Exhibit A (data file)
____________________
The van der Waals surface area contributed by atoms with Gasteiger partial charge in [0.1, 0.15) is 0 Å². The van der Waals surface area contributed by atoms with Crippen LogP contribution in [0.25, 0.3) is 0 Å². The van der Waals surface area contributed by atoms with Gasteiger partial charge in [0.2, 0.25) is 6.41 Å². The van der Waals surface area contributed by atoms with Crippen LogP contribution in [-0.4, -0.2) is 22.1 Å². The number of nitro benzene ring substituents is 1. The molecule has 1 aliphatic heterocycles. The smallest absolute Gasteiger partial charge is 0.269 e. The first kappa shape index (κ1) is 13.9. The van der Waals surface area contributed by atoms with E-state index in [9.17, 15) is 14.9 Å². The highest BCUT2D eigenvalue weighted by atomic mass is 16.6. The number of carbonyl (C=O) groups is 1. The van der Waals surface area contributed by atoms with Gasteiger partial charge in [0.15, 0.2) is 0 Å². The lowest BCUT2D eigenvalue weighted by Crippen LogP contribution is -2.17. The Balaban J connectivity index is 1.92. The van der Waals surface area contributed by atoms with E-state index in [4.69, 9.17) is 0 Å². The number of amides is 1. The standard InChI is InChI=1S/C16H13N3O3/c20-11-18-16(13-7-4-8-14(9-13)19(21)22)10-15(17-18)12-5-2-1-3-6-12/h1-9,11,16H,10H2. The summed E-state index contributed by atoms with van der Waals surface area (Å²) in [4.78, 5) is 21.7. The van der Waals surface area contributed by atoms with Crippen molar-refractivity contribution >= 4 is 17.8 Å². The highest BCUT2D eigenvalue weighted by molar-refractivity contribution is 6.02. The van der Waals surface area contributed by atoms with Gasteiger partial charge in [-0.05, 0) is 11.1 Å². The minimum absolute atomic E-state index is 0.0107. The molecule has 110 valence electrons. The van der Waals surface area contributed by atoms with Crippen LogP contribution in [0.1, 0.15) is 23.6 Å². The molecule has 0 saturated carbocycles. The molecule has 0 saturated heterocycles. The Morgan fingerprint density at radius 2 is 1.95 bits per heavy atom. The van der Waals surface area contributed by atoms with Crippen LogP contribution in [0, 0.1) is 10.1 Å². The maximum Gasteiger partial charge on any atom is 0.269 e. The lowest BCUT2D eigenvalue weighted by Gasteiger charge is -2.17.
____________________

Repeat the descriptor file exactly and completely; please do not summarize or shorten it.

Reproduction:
The van der Waals surface area contributed by atoms with Gasteiger partial charge in [0.1, 0.15) is 0 Å². The van der Waals surface area contributed by atoms with Crippen LogP contribution in [0.25, 0.3) is 0 Å². The van der Waals surface area contributed by atoms with Gasteiger partial charge in [0.2, 0.25) is 6.41 Å². The van der Waals surface area contributed by atoms with Crippen LogP contribution in [-0.4, -0.2) is 22.1 Å². The number of nitro benzene ring substituents is 1. The molecule has 1 aliphatic heterocycles. The smallest absolute Gasteiger partial charge is 0.269 e. The first kappa shape index (κ1) is 13.9. The van der Waals surface area contributed by atoms with E-state index in [9.17, 15) is 14.9 Å². The highest BCUT2D eigenvalue weighted by atomic mass is 16.6. The number of carbonyl (C=O) groups is 1. The van der Waals surface area contributed by atoms with Gasteiger partial charge in [0.15, 0.2) is 0 Å². The lowest BCUT2D eigenvalue weighted by Crippen LogP contribution is -2.17. The Balaban J connectivity index is 1.92. The van der Waals surface area contributed by atoms with E-state index in [4.69, 9.17) is 0 Å². The number of amides is 1. The standard InChI is InChI=1S/C16H13N3O3/c20-11-18-16(13-7-4-8-14(9-13)19(21)22)10-15(17-18)12-5-2-1-3-6-12/h1-9,11,16H,10H2. The summed E-state index contributed by atoms with van der Waals surface area (Å²) in [4.78, 5) is 21.7. The van der Waals surface area contributed by atoms with Crippen molar-refractivity contribution >= 4 is 17.8 Å². The highest BCUT2D eigenvalue weighted by molar-refractivity contribution is 6.02. The van der Waals surface area contributed by atoms with Gasteiger partial charge in [-0.05, 0) is 11.1 Å². The minimum absolute atomic E-state index is 0.0107. The molecule has 110 valence electrons. The van der Waals surface area contributed by atoms with Crippen LogP contribution in [0.1, 0.15) is 23.6 Å². The molecule has 0 saturated carbocycles. The molecule has 0 saturated heterocycles. The Morgan fingerprint density at radius 2 is 1.95 bits per heavy atom. The van der Waals surface area contributed by atoms with Crippen LogP contribution in [0, 0.1) is 10.1 Å². The maximum Gasteiger partial charge on any atom is 0.269 e. The lowest BCUT2D eigenvalue weighted by Gasteiger charge is -2.17.